But I digress. When the Time Traveller reaches 802701 A.D. he finds that the human race has fragmented into two species: the Eloi and the Morlocks. They are markedly different in appearance, with the Eloi as smaller, more beautiful humans who live above ground, and the Morlocks as grotesque creatures who live in the perpetual darkness below ground. It turns out that the Eloi have evolved past the point where they could understand or use the advanced machinery of their ancestors and rely on the Morlocks to provide them with food; the Morlocks maintain much of the machinery which helps both species and eat the Eloi. In essence, the Eloi spend all their time playing and appreciating nature and life without knowing why things work the way they do, whereas the Morlocks spend all their time ensuring things work and can't appreciate anything else.

Over the years, the School of Computing here at the University of Newcastle has had a world class reputation for both its undergraduate and postgraduate degrees. But one of the things I've noticed is a gradual change in the subjects that undergraduates learn from when I did my degree back in the mid 1980s. Back then, we learnt software languages such as Pascal, C, 6502 assembler, 68000 assembler, did hardware design (e.g., VLSI) as well as operating systems (using Concurrent Euclid strangely enough) and network programming. For a software course, it covered a lot of depth and breadth: we were taught why things work as well as how they work.

These days, with the advent of languages such as Java, GUIs and even the Web, students are taught at a much higher level, with little or no experience of hardware or operating system principles /architecture. (Note, I've reason to believe that this is not purely a local phenomenon.) That's because industry needs a new set of skills. However, if you ever get a chance to talk to successful graduates these days, there's a definite lack of understanding about why things work at any level below the virtual machine. Now I'm not saying that everything I was taught all those years ago is still useful to me today, but it gave me (and others) an appreciation of so many different aspects that it is often surprising when something from left-field will be useful. I realise there's a trade-off to be made between time and subjects (there are a lot more topics today in computer science than there were 20 years ago), but I wonder: are we breeding a race of Eloi?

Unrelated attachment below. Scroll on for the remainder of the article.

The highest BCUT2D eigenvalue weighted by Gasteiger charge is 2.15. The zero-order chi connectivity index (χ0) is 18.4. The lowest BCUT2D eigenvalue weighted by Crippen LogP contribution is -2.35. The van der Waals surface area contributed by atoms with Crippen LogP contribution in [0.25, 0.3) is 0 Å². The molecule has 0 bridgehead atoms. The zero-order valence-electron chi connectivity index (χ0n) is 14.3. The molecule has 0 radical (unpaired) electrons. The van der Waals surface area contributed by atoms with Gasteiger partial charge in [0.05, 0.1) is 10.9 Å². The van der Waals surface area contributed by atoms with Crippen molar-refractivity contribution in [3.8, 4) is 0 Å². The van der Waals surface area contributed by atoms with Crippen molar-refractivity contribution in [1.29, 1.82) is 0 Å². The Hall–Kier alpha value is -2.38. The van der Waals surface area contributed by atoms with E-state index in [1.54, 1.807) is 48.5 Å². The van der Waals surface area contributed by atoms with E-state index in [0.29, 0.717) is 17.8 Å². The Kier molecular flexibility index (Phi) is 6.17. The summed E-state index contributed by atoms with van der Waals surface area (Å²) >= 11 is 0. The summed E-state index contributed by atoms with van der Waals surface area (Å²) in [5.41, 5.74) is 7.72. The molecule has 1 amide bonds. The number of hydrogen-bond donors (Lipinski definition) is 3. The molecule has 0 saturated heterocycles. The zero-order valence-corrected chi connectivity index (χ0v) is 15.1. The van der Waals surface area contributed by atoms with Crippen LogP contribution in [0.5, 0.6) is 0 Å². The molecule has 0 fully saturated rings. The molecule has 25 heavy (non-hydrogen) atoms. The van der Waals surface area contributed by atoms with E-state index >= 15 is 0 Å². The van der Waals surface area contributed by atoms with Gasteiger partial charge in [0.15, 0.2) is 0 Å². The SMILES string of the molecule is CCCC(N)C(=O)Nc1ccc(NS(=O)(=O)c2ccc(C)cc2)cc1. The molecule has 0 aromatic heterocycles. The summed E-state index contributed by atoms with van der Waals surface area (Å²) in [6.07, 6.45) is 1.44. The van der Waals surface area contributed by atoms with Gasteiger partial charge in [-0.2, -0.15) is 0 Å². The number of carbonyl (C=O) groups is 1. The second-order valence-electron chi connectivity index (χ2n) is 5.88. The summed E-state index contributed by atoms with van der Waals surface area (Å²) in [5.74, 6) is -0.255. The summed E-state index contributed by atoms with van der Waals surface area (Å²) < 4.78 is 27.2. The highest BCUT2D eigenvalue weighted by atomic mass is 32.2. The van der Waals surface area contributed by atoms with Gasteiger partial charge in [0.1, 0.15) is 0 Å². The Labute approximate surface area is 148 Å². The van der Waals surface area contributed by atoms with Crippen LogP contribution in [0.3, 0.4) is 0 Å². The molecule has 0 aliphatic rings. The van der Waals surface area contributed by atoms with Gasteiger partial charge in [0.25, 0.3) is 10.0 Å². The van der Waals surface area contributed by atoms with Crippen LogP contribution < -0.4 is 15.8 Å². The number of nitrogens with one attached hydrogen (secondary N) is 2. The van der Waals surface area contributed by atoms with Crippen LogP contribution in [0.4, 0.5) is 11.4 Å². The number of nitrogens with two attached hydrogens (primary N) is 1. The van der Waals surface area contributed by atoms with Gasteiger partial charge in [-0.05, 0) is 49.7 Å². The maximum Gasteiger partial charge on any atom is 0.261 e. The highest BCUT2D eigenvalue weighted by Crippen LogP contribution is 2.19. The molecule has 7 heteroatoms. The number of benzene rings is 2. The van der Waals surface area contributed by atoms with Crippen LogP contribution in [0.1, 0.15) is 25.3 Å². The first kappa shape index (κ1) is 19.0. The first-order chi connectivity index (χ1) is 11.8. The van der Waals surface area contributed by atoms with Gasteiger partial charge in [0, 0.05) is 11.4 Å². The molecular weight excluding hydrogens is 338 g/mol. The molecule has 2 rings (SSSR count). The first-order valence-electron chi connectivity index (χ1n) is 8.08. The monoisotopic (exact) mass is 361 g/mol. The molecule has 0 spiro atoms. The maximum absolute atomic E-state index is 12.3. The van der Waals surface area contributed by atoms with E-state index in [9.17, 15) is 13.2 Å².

Tuesday, October 04, 2005

WWW 2006 CFP


The International World Wide Web Conference Committee (IW3C2) invites
you to participate in the Fifteenth International World Wide Web
Conference in Edinburgh, Scotland on May 22nd-26th 2006.
The conference is the prime venue for dissemination of Web research
and is held in association with ACM, BCS, ECS, IFIP and W3C.

*** REFEREED PAPERS (Submission Deadline: November 4, 2005)
WWW2006 seeks original papers describing research in all areas of the
web. Topics include but are not limited to
# E* Applications: E-Communities, E-Learning, E-Commerce, E-Science,
E-Government and E-Humanities
# Browsers and User Interfaces
# Data Mining
# Hypermedia and Multimedia
# Performance, Reliability and Scalability
# Pervasive Web and Mobility
# Search
# Security, Privacy, and Ethics
# Semantic Web
# Web Engineering
# XML and Web Services
# Industrial Practice and Experience (Alternate track)
# Developing Regions (Alternate track)

Detailed descriptions of each of these tracks appear

Submissions should present original reports of substantive new
work. Papers should properly place the work within the field, cite
related work, and clearly indicate the innovative aspects of the work
and its contribution to the field. We will not accept any paper which,
at the time of submission, is under review for or has already been
published or accepted for publication in a journal or another

New for WWW2006: We solicit submissions of "position papers"
articulating high-level architectural visions, describing challenging
future directions, or critiquing current design wisdom. Accepted
position papers will be presented at the conference and appear in the
proceedings. Both "regular papers" and "position papers" are subject
to the same rigorous reviewing process, but the emphasis may differ
--- regular papers should present significant reproducible results
while position papers may present preliminary work rich in
implications for future research.

All papers will be peer-reviewed by reviewers from an International
Program Committee. Accepted papers will appear in the conference
proceedings published by the Association for Computing Machinery
(ACM), and will also be accessible to the general public via Authors of all accepted papers will be required
to transfer copyright to the IW3C2.